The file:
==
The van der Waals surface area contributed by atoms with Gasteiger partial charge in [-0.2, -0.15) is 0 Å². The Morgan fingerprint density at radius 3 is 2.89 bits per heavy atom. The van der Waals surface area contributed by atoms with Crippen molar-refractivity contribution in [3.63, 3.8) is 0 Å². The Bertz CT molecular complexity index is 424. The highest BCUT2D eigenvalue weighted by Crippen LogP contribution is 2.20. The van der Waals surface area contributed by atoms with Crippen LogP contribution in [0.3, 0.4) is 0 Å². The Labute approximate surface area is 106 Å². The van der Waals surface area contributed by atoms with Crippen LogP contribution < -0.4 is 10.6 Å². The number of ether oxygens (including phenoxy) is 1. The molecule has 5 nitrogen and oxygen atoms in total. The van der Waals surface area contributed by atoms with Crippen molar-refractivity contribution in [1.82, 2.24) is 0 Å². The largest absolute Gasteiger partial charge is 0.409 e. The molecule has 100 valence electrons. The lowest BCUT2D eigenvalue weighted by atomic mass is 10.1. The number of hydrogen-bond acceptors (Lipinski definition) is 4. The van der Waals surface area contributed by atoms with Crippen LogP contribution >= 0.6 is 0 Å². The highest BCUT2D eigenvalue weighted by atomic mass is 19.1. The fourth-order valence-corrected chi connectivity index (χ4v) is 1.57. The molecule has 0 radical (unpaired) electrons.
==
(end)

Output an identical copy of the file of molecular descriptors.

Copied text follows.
The van der Waals surface area contributed by atoms with Gasteiger partial charge in [-0.2, -0.15) is 0 Å². The Morgan fingerprint density at radius 3 is 2.89 bits per heavy atom. The van der Waals surface area contributed by atoms with Crippen molar-refractivity contribution in [3.63, 3.8) is 0 Å². The Bertz CT molecular complexity index is 424. The highest BCUT2D eigenvalue weighted by Crippen LogP contribution is 2.20. The van der Waals surface area contributed by atoms with Crippen LogP contribution in [0.3, 0.4) is 0 Å². The Labute approximate surface area is 106 Å². The van der Waals surface area contributed by atoms with Crippen LogP contribution < -0.4 is 10.6 Å². The number of ether oxygens (including phenoxy) is 1. The molecule has 5 nitrogen and oxygen atoms in total. The van der Waals surface area contributed by atoms with Crippen molar-refractivity contribution in [1.82, 2.24) is 0 Å². The largest absolute Gasteiger partial charge is 0.409 e. The molecule has 100 valence electrons. The lowest BCUT2D eigenvalue weighted by atomic mass is 10.1. The number of hydrogen-bond acceptors (Lipinski definition) is 4. The van der Waals surface area contributed by atoms with Crippen LogP contribution >= 0.6 is 0 Å². The highest BCUT2D eigenvalue weighted by atomic mass is 19.1. The fourth-order valence-corrected chi connectivity index (χ4v) is 1.57. The molecule has 0 radical (unpaired) electrons.